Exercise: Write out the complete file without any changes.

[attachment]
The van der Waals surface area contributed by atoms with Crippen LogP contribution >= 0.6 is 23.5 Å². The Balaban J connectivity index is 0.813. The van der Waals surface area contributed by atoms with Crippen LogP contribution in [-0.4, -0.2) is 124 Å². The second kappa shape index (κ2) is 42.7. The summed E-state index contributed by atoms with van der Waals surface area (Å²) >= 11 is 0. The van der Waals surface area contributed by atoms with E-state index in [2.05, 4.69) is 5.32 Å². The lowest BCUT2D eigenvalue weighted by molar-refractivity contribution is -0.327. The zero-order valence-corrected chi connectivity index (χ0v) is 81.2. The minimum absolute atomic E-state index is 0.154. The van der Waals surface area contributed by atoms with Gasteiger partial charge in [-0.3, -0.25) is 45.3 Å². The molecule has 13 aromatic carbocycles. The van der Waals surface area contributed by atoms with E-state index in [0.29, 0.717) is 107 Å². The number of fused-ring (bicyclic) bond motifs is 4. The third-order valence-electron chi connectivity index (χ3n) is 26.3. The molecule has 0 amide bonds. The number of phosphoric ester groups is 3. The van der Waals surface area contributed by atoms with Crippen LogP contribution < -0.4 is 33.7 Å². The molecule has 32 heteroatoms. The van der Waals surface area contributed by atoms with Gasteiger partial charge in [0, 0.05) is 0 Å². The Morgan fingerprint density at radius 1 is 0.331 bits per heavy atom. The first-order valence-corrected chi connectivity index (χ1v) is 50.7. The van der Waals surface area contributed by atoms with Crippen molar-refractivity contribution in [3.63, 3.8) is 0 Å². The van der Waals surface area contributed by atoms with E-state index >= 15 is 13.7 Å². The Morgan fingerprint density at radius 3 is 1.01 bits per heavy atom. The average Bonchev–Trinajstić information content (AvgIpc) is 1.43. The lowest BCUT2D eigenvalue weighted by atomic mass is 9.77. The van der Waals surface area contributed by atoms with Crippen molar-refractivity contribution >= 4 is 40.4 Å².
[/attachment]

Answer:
The van der Waals surface area contributed by atoms with Crippen LogP contribution >= 0.6 is 23.5 Å². The Balaban J connectivity index is 0.813. The van der Waals surface area contributed by atoms with Crippen LogP contribution in [-0.4, -0.2) is 124 Å². The second kappa shape index (κ2) is 42.7. The summed E-state index contributed by atoms with van der Waals surface area (Å²) >= 11 is 0. The van der Waals surface area contributed by atoms with E-state index in [2.05, 4.69) is 5.32 Å². The lowest BCUT2D eigenvalue weighted by molar-refractivity contribution is -0.327. The zero-order valence-corrected chi connectivity index (χ0v) is 81.2. The minimum absolute atomic E-state index is 0.154. The van der Waals surface area contributed by atoms with Gasteiger partial charge in [-0.3, -0.25) is 45.3 Å². The molecule has 13 aromatic carbocycles. The van der Waals surface area contributed by atoms with E-state index in [0.29, 0.717) is 107 Å². The number of fused-ring (bicyclic) bond motifs is 4. The third-order valence-electron chi connectivity index (χ3n) is 26.3. The molecule has 0 amide bonds. The number of phosphoric ester groups is 3. The van der Waals surface area contributed by atoms with Crippen LogP contribution < -0.4 is 33.7 Å². The molecule has 32 heteroatoms. The van der Waals surface area contributed by atoms with Gasteiger partial charge in [0, 0.05) is 0 Å². The Morgan fingerprint density at radius 1 is 0.331 bits per heavy atom. The first-order valence-corrected chi connectivity index (χ1v) is 50.7. The van der Waals surface area contributed by atoms with Crippen molar-refractivity contribution in [3.63, 3.8) is 0 Å². The van der Waals surface area contributed by atoms with E-state index >= 15 is 13.7 Å². The Morgan fingerprint density at radius 3 is 1.01 bits per heavy atom. The average Bonchev–Trinajstić information content (AvgIpc) is 1.43. The lowest BCUT2D eigenvalue weighted by atomic mass is 9.77. The van der Waals surface area contributed by atoms with Crippen molar-refractivity contribution >= 4 is 40.4 Å².